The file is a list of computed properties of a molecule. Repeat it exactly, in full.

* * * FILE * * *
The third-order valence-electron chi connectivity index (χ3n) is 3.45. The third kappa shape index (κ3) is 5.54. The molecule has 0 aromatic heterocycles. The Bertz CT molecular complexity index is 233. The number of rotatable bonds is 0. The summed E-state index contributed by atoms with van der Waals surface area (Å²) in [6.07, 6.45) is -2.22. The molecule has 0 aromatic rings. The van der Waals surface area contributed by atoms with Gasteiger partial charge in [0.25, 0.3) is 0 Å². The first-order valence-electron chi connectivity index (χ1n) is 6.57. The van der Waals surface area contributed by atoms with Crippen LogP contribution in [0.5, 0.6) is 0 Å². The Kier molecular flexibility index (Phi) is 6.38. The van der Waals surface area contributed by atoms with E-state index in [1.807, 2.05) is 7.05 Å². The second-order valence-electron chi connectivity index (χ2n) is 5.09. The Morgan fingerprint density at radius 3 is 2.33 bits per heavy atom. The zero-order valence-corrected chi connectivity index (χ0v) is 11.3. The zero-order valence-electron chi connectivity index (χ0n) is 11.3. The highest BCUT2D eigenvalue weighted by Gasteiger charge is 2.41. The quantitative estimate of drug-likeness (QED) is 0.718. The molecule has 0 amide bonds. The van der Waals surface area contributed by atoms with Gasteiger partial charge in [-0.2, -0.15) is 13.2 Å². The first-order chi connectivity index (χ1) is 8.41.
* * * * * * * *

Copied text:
The third-order valence-electron chi connectivity index (χ3n) is 3.45. The third kappa shape index (κ3) is 5.54. The molecule has 0 aromatic heterocycles. The Bertz CT molecular complexity index is 233. The number of rotatable bonds is 0. The summed E-state index contributed by atoms with van der Waals surface area (Å²) in [6.07, 6.45) is -2.22. The molecule has 0 aromatic rings. The van der Waals surface area contributed by atoms with Gasteiger partial charge in [0.25, 0.3) is 0 Å². The first-order valence-electron chi connectivity index (χ1n) is 6.57. The van der Waals surface area contributed by atoms with Crippen LogP contribution in [0.5, 0.6) is 0 Å². The Kier molecular flexibility index (Phi) is 6.38. The van der Waals surface area contributed by atoms with E-state index in [1.807, 2.05) is 7.05 Å². The second-order valence-electron chi connectivity index (χ2n) is 5.09. The Morgan fingerprint density at radius 3 is 2.33 bits per heavy atom. The zero-order valence-corrected chi connectivity index (χ0v) is 11.3. The zero-order valence-electron chi connectivity index (χ0n) is 11.3. The highest BCUT2D eigenvalue weighted by Gasteiger charge is 2.41. The quantitative estimate of drug-likeness (QED) is 0.718. The molecule has 0 amide bonds. The van der Waals surface area contributed by atoms with Gasteiger partial charge in [-0.2, -0.15) is 13.2 Å². The first-order chi connectivity index (χ1) is 8.41.